The nature of community educators
A look at 4-H volunteers as non-formal teachers and their role in community youth development.
4-H is the largest youth development organization in Michigan. Because 4-H is an out-of-school program, it relies heavily on community-based volunteers to engage youth in experiential learning and life skill development. 4-H volunteers are passionate, healthy, adult role models. While they might not self-identify as such, they are community educators.
Rafe Esquith, winner of the American Teacher Award and author of “There Are No Shortcuts,” states, “I knew the most important thing in teaching and parenting (and life) is to know who you are… I just knew that I could never be a good teacher without defining myself – a sort of personal mission statement.”
The definition of education is growing from specific skill development, stretching to a holistic version of personal growth. 4-H is a program that utilizes project lenses to non-formally develop youth cross-disciplinary skills, such as setting goals, conflict resolution, facilitation and active communications. As community educators working with 4-H youth, we must critically identify our self-knowledge and work on the continuous journey of self-improvement through reflection. After all, our motto is “to make the best better.”
Good teachers, both formal and informal, work to identify what they know about themselves and the world in which they operate. This worldview shapes how we make meaning of information and experiences, thus influencing how we prioritize and share lessons with our youth learners. Good community educators are those that never discount the opportunity to learn more. Lifelong learning helps develop critically thinking members of a community and is important to prioritize in any field or project area. As community educators, we are the purveyors of information, so it is especially important to continue an active pursuit of learning and growth for ourselves. In this, we model the tools and methods inherent in lifelong learning for the youth in our communities to emulate and adopt.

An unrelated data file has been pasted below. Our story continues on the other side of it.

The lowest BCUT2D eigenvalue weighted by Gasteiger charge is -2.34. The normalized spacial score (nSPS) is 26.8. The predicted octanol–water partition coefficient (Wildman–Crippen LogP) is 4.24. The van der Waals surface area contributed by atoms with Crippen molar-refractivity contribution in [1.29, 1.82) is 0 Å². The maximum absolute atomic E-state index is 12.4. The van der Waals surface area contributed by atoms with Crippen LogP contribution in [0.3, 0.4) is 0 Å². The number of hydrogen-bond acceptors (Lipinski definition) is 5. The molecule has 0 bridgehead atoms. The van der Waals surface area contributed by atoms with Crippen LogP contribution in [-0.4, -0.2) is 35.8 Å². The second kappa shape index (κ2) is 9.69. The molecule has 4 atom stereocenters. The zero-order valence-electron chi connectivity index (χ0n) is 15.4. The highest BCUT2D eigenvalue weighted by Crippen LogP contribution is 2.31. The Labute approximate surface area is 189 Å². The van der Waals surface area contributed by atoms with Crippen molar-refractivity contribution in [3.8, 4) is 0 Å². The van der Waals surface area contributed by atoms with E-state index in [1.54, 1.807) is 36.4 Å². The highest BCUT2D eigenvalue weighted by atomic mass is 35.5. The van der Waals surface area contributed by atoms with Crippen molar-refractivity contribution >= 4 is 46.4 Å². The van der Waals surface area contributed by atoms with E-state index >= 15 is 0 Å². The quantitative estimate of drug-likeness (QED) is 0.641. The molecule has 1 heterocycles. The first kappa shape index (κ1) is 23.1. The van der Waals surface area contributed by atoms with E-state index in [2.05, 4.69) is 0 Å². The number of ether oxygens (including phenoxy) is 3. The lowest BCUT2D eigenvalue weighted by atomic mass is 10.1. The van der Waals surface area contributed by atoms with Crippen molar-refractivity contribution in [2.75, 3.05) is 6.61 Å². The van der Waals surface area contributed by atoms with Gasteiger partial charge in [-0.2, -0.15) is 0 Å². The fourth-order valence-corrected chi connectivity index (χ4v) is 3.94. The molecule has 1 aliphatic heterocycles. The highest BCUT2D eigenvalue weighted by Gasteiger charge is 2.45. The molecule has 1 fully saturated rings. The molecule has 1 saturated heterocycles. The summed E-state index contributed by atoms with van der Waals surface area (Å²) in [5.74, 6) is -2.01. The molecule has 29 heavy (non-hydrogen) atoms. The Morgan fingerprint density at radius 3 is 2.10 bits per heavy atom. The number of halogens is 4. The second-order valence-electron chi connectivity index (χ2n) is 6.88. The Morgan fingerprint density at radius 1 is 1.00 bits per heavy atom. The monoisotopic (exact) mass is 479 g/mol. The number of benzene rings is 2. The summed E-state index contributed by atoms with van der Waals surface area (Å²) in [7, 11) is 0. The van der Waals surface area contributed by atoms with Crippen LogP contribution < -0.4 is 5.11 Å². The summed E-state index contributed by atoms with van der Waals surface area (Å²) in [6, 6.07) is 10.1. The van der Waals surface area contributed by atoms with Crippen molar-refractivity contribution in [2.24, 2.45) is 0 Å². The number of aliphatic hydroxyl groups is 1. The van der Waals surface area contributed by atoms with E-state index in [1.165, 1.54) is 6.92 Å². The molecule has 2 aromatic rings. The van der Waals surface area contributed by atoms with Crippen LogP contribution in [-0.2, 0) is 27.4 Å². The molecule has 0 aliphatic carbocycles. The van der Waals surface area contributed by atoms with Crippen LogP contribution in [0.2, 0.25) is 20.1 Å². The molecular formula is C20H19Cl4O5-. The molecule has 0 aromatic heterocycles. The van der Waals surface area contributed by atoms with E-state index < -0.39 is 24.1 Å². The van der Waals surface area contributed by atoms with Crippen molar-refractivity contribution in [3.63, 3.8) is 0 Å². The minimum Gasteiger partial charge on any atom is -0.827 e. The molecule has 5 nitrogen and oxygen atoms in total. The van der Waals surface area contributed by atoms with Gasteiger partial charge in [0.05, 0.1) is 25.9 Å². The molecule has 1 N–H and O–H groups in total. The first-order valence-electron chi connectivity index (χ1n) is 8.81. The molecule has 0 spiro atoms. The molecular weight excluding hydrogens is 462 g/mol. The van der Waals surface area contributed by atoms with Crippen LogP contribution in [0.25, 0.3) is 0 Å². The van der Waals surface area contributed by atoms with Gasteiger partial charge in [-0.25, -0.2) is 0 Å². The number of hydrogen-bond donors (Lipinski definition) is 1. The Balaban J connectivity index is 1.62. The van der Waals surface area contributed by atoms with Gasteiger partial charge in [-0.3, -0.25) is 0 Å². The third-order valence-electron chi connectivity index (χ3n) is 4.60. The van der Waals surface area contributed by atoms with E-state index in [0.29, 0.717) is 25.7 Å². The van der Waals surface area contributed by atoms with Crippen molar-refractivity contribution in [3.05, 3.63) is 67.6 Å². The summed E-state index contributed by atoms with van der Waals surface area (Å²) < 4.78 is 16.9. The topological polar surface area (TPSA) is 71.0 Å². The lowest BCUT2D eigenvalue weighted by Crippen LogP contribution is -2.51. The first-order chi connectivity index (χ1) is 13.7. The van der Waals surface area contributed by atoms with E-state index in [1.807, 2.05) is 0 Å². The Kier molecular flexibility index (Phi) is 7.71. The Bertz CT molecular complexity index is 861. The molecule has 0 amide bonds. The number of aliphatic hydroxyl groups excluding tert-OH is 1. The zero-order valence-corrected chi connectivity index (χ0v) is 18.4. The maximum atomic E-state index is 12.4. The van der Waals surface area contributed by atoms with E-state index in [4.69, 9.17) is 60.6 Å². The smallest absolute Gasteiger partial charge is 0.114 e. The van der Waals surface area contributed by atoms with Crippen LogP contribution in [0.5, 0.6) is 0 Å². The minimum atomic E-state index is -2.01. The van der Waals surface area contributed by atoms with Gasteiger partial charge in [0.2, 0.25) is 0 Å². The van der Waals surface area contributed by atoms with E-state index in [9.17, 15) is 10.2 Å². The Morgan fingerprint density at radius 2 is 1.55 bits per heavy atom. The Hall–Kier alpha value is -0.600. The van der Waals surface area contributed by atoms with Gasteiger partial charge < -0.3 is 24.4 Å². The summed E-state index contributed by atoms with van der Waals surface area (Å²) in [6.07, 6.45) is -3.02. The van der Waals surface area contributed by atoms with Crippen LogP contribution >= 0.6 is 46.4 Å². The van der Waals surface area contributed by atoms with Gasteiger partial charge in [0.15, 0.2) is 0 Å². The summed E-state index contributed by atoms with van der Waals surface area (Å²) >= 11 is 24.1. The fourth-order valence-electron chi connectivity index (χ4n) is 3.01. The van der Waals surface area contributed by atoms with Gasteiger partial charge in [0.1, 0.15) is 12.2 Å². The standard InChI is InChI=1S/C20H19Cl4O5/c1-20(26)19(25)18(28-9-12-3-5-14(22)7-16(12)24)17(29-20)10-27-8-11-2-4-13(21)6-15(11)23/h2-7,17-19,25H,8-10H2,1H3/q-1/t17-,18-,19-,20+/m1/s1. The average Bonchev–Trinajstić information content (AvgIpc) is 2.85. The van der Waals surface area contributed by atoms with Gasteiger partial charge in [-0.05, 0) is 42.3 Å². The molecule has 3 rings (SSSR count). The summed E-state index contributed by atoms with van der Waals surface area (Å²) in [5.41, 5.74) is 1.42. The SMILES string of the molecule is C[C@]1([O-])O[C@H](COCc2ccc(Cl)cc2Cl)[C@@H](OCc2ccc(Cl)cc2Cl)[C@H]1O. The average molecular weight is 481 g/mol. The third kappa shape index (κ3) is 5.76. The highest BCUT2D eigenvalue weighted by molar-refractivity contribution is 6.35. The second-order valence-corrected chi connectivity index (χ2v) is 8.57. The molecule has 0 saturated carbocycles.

As a community educator, take to heart educational philosopher Nel Noddings’ recommendation to “rediscover discovery and do something both effective and joyful with it. Use your imagination, explore and evaluate the success of your efforts.” Know that we can never be an expert in the entirety of knowledge, experience and culture involved in our passions, and thus our opportunities for learning are endless. Success comes when our passion for learning ignite a renewed interest in learning for youth who participate in our programs; when we reframe learning from boring classroom lectures to hands-on experiential application of skills and knowledge. That is what 4-H accomplishes, which makes it so special.
Having “vision” stems from our worldview and shapes our actions as the way we define, develop and transition to our ideal future. Leadership in our communities depends on visionary individuals with a clear sense of their personal and professional values while dreaming a future from a collection of those values along with facts, hopes and opportunities. Isn’t this what we want for our youth, to have the skills, knowledge and positive sense of self-worth to dream a better future and then pursue it? The leadership development nature of 4-H helps youth cultivate their skills, encourages them to invest in themselves, connects them with powerful change-makers in their communities, and empowers them to step up as leaders of today rather than tomorrow.
More than 20,000 volunteers, or community educators, donate their time, knowledge and skills to support 4-Hers across the state. From teaching a session at camp to leading a community club, chaperoning an event or being a county project expert, 4-H wouldn’t be the successful organization it is today without volunteers. Take some time to thank your local 4-H volunteers and consider sharing your talents as a volunteer 4-H community educator!